The scientific instruments on board the lander are similar to those of the ongoing Chang’e-4 mission, which saw a landing on the “backside” of the moon for the first time in history. Using a bottom radar, scientists will be able to discern rock layers hundreds of meters deep in the lunar crust, helping them learn more about the geological past of the landing site. With an image spectrometer, an instrument that is also on the Chang’e-4 has been used to map rocks from the deeper mantle of the moon, the soil composition at the landing site will be determined and water-bearing minerals will be searched.
The Apollo-like approach with which Chinese are retrieving its ‘moon rocks’ indicates that the country is committed to developing the technologies it will need for even more ambitious missions. “This is just one mission in a long and planned series of Chinese robotic missions to study the lunar surface,” says Logsdon.
After the successful missions of the lunar orbiters Chang’e-1 in Chang’e-2, the landers Chang’e-3 and the robber Chang’e-4, China has plans in place to further investigate the south pole of the moon. If Chang’e-5 successfully completes its mission, an identical spacecraft (Chang’e-6) attempt to return soil samples from the South Pole to Earth. Scientists are particularly interested in the lunar South Pole, given the large amounts of water ice detected in this region and the presence of one of the solar system’s largest impact craters, the South Pole-Aitken Basin.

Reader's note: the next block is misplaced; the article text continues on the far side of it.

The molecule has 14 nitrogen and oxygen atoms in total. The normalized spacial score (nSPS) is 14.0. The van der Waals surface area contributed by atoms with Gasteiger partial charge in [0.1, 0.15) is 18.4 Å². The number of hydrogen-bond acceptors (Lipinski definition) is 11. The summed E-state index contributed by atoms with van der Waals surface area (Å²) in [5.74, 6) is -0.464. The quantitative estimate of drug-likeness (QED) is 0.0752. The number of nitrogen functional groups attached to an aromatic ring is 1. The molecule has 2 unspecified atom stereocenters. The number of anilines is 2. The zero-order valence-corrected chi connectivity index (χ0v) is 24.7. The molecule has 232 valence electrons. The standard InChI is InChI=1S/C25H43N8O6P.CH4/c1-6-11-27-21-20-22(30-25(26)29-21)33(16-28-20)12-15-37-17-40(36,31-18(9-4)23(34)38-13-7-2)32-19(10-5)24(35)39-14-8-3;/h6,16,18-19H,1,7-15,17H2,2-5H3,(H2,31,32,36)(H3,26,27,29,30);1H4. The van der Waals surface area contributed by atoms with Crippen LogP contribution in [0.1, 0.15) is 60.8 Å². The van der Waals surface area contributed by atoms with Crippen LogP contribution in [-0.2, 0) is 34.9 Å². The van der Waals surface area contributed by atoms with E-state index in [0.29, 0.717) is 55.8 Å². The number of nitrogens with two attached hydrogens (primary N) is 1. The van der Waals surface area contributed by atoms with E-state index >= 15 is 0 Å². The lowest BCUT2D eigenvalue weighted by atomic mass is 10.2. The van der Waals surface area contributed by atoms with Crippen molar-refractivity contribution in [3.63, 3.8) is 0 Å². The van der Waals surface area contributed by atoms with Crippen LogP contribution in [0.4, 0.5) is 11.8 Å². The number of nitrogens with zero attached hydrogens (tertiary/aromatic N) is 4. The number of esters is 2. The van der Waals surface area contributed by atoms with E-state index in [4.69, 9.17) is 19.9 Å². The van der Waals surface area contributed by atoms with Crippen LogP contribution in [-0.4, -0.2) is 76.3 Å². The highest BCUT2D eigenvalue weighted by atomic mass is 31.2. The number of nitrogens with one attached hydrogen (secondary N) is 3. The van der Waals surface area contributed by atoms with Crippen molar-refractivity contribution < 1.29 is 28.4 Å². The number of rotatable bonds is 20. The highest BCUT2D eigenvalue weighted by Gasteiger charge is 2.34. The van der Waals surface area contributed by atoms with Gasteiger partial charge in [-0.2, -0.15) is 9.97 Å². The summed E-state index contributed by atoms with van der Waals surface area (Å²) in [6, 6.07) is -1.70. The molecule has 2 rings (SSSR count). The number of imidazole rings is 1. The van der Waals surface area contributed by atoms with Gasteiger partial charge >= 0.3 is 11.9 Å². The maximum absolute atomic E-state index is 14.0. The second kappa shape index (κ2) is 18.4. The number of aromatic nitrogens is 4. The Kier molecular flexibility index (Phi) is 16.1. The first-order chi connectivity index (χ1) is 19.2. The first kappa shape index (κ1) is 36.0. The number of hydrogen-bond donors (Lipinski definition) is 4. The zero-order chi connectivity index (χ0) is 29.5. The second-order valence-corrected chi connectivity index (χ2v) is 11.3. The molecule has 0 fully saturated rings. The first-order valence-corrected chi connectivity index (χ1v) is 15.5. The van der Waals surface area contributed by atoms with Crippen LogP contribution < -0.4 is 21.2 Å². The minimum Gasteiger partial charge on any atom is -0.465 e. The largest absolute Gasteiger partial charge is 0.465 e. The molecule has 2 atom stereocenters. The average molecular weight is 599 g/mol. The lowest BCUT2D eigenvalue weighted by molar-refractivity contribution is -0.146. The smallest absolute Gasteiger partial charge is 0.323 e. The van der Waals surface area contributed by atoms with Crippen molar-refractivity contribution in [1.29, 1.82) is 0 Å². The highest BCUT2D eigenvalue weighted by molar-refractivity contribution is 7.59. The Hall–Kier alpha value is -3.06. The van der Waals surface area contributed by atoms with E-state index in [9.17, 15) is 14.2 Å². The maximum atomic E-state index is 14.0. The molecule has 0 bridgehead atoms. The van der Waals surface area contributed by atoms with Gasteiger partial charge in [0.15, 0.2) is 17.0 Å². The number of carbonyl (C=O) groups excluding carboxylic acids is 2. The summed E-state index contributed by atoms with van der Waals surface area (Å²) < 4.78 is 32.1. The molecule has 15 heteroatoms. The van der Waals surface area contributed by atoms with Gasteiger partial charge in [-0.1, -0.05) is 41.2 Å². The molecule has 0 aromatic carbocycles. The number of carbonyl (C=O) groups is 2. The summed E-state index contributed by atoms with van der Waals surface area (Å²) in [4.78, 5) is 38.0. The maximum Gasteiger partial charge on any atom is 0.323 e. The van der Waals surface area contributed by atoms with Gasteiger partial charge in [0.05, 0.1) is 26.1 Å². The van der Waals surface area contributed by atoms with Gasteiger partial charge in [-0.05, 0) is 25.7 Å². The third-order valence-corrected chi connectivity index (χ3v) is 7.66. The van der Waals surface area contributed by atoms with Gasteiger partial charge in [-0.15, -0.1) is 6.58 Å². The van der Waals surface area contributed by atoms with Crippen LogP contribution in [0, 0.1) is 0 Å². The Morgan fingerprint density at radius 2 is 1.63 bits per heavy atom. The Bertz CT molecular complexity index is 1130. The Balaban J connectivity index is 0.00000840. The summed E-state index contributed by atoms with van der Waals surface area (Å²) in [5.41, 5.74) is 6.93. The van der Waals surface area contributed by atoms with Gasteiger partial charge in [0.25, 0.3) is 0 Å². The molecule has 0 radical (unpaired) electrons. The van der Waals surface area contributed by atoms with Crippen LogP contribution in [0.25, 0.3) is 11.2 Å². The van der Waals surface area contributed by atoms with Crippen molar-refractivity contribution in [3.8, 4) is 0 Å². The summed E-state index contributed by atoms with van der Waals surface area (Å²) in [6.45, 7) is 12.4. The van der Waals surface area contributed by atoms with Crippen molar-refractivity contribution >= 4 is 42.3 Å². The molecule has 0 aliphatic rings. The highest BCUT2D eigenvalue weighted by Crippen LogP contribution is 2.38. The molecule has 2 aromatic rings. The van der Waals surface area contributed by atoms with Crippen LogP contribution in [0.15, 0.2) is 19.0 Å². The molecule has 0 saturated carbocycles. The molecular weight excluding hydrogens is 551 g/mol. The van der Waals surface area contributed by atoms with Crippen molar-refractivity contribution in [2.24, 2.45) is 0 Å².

Also the more advanced spacecraft Chang’e-7 in Chang’e-8 will visit the Lunar South Pole, where they will analyze the region and test new technologies, including the exploration and mining of resources that could be useful for future manned missions, such as water and hydrogen. They will also test the possibility of making 3D prints on the lunar surface. The long-term goal is to establish an International Moon Research Station by the year 2030, to support robotic missions and any manned space travel.
“Multiple manned and unmanned missions are being deployed to eventually enable China to undertake a manned lunar landing mission,” Logsdon said.
To gain more experience in manned space travel, China will begin construction of its third, largest and most advanced space station in low Earth orbit in 2021. The new Chinese space station should last for about ten years and provide the country with valuable expertise in this field, which is needed to transport people to other destinations in space.
The Chang’e missions are also the foundation for future robotic missions to other planets and moons. Already is the Chinese orbiter and rover Tianwen-1 bound for Mars, where the spacecraft will study the chemical composition, magnetic field, and structure of the Red Planet’s crust. And Chang’e-5 is an important step towards a daring future mission to return soil samples from Mars to Earth, a goal set in China’s space program for the second half of this decade. In addition, a mission is planned to collect soil samples from an Earth-close asteroid and return them to Earth.
“The increased ability to conduct space exploration will provide more opportunities for exploration of the solar system,” said Long.
This article was originally published in English on NationalGeographic.com